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Subject: Re: [Boost-users] Installing Boost.MPI [bjam]
From: Raymond Wan (rwan_at_[hidden])
Date: 2008-10-29 22:55:15

Hi John,

John Phillips wrote:
> Raymond Wan wrote:
>> Hi all,
>> I need some help with building Boost.MPI. My system is a Debian testing
>> (lenny) system and I'm following the instructions at [lenny uses 1.35
>> and not 1.36]:
>> ... [snip]
>> Firstly, I'm not sure if I have everything installed... But I also
>> don't know what the "top-level Boost directory" is. I've tried these
>> locations:
>> /usr/share/boost-build/
>> /usr/share/boost-build/build/
>> /usr/share/boost-build/tools/ [it had an mpi.jam file in it]
>> /usr/include/boost/
> Ray,
> I think your trouble is with the "top level directory." It is the
> directory that holds the initial boost download. It has things in it
> like a directory called "boost" (that holds the actual code for the
> libraries), one called "doc" (that holds a few documents, but not most
> of them), one called "lib" (that holds most of the documentation and
> examples for the libraries), and most importantly the top level
> jamfile for bjam to create boost libraries. That is where you need to
> be when you run bjam to make the MPI library. The rest sounds like it
> is probably fine, and we can look at it more closely if this doesn't
> work.

Thanks for the tip! I did more searching and as I installed from the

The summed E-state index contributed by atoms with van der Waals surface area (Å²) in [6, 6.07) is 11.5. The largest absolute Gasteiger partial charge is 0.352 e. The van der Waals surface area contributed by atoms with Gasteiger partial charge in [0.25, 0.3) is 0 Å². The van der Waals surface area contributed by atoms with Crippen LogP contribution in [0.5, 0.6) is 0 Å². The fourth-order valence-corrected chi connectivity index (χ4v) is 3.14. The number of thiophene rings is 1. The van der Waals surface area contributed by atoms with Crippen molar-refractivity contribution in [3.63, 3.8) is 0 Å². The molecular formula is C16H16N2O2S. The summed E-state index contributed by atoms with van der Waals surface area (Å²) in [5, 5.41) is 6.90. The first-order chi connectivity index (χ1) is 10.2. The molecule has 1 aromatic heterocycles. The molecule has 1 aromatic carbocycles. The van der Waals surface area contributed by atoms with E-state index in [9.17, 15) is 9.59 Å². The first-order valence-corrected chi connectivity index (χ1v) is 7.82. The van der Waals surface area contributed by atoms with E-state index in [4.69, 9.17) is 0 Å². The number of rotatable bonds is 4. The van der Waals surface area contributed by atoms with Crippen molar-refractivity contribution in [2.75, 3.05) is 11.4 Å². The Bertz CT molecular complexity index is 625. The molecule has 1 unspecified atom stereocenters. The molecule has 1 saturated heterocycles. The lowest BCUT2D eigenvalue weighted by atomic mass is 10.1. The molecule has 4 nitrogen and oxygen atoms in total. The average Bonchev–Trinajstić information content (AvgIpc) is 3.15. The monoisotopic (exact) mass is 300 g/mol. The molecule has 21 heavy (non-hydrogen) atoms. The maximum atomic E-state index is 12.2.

official Debian packages, there doesn't seem to be a directory structure
like this. i.e., documentation is in /usr/share/doc, it seems. I
guess this is standard for Debian packages.

Anyway, I thought I'd Google more as maybe I'm missing a package. As it
turns out, as late as July 2008, someone has reported a bug [in the
libboost1.35-dev package, for anyone interested] that says the Jamfiles
are missing. :-( Maybe something further up (i.e., Debian unstable)
might have it, but I don't think I want to be using anything from
"unstable" with my limited knowledge.

Is it terribly hard to download Boost 1.35 [again, because that is what
Debian testing is using], take the Jamfile and edit it for my purposes
(but not get it "perfect" enough for distributing to someone else)? I
downloaded 1.36 and am looking at the Jamfile [I see what you mean
now...if I had downloaded the source, the Jamfile just jumps out at
you...can't miss it] -- looks difficult, but not impossible. But I'm
sure there's plenty of non-Debian-specific information out there on how
to do this.

Or maybe I should just go with installing from source into a separate
directory. This latter option seems easiest right now, I guess...

Thanks a lot for your help, John!


PS: Link to the bug report --

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